Speaking the Same Language
Mar 15, 2005

For some unknown reason, there has arisen a problem surrounding the understanding and use of the terms used to describe the governance of defence issues and problems. Growing dependence on civilian business management publications and incorrect use of these terms by government managers and civilian ­consultants has come to create problems for the government’s lexicon. Notwithstanding the cause, the end result is that many within the Canadian defence community are using these terms incorrectly.

Why would a mundane problem like this be so important you ask? The answer is quite simple. Our allies suffer no such problem in word usage. Neither the British nor the Americans use the terms incorrectly in their strategic level documents. They, for the most part, understand the importance of getting the terms right when they seek to communicate to their own staffs and those of their allies. We would do well to emulate their attention to detail.
At a recent symposium, a guest Canadian consultant delivered a presentation that used the terms policy, doctrine and strategy interchangeably. It was ­difficult to grasp what he actually meant. After his presentation, when he was collared by several members of the audience, it was found that what he really meant was Canadian defence policy. It was a confusing and somewhat amateurish ­performance for an “educated” individual. It would have been disastrous for the Canadian military had he been speaking to an international forum as their representative.
So what do these terms mean, and why is it important to use them ­correctly?

First, let us consider the term “policy.” Derived from the Greek root politeia meaning from the citizens, policy has come to mean a plan or course of action adopted by a government that it intends to follow or implement. The policy may be a statement of goals, a promise of government action, guidance to the Public Service or the military of a country or a combination of all three. It is often expressed as a broad overview of a ­subject area at a “meta” level usually without extensive detail – the broad plan or commitment.

Now let us look at the term “doctrine.” Derived from the Latin root doctrina meaning to teach or instruct, doctrine has come to mean to instruct or inform. As such, we should understand that it is the intellectual means by which the military takes the government’s policy statement and translates it into a course of action that has definable objectives and goals. It also describes what courses of action are permissible and those that are not. It is an intellectual process rather than a formulaic exercise and it permits a commander to be creative in arriving at a solution that will achieve the stated policy objectives. As such it does not compel the commander to follow on prescribed courses of actions.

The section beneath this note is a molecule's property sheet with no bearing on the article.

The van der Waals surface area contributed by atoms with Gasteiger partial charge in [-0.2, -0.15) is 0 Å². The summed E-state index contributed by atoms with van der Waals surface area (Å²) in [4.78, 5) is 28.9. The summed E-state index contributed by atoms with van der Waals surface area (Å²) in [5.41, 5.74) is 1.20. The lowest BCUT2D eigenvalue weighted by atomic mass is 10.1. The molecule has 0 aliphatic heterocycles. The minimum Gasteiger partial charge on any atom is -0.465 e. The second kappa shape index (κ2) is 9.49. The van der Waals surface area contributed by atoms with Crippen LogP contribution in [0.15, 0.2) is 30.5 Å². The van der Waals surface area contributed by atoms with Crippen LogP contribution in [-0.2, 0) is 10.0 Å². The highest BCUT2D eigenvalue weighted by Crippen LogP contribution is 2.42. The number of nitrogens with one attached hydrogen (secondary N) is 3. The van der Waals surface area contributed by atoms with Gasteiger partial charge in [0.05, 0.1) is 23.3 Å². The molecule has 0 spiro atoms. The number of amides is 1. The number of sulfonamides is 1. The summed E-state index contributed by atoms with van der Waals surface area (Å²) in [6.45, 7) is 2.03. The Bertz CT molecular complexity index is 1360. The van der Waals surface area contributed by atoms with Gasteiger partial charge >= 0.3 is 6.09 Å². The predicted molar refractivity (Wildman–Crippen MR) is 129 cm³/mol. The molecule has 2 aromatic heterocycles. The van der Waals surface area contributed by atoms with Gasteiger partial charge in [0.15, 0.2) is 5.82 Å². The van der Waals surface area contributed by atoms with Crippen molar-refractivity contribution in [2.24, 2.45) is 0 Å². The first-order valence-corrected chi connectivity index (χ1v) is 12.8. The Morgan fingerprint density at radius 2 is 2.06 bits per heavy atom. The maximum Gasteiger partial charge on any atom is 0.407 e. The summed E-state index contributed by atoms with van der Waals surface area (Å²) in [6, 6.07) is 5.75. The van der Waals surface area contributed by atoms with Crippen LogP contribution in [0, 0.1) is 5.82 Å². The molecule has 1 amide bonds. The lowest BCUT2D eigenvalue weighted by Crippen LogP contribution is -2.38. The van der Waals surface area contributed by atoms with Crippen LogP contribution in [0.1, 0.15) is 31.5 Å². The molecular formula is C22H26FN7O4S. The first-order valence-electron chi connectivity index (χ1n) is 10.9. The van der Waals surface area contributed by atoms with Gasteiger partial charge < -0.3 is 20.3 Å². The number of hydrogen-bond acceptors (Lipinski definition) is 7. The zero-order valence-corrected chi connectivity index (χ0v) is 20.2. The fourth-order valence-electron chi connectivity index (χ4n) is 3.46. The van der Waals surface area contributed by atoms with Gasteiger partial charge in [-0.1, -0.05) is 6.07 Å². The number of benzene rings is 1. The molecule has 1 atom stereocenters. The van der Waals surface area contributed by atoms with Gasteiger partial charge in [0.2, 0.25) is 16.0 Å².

The intellectual exercise of combining policy with doctrine produces the next term of the triad “strategy.” Derived from the Greek root strategie which means generalship, strategy has come to mean the process which marries resources with a plan of action that will achieve a desired outcome. At the strategic level, it is a macro plan that assigns resources to ­general tasks (such as to train personnel). At the operational level it is a detailed plan that assigns resources and tasks to specific agencies to achieve required tasks while at the tactical level it is the assignment of resources to a specific course of action that will be followed to achieve the assigned task.

In Practice
There is nothing to prohibit the use of policy, doctrine or strategy at any of the levels. However it must be clearly defined. At the tactical level it is permis­sible to state: “It is the Brigade Com­mander’s policy that soldiers will be allowed one ­personal message per day.” In this case, this simply informs all of the soldiers in the brigade of the commander’s intent.

Equally, it would be appropriate for a Commander to state that there was insufficient doctrinal ­support for a proposal. In this case the Commander is stating that the proposal falls well outside the realm of the guidance previously provided on the subject and is, therefore, unacceptable.

The CDS may even make a “tactical” decision. If the CDS anticipates that there may be a military requirement he may order the operational planning staffs to begin preliminary assessments of the situation and develop possible courses of action. In this case the CDS is said to be acting in a “tactical” fashion.

However, it should be noted that in each of the above examples that the context in which these terms were used were clear and precise. There can be no room for confusion or misunderstanding.

Using these terms correctly in speech and in writing will serve to clarify the relationship between the terms and to explain the relationship between the triad. Remember that the military is not a business and the consequences of correct usage are far more serious than decline in market share.

It is important that we communicate our message clearly and correctly not only within the Canadian Forces but also when we speak to our allies.

Major Robert Day, a regular contributor to FrontLine pages, is a serving officer in the Air Force and works in strategic planning at National Defence Headquarters in Ottawa.
© FrontLine Defence 2005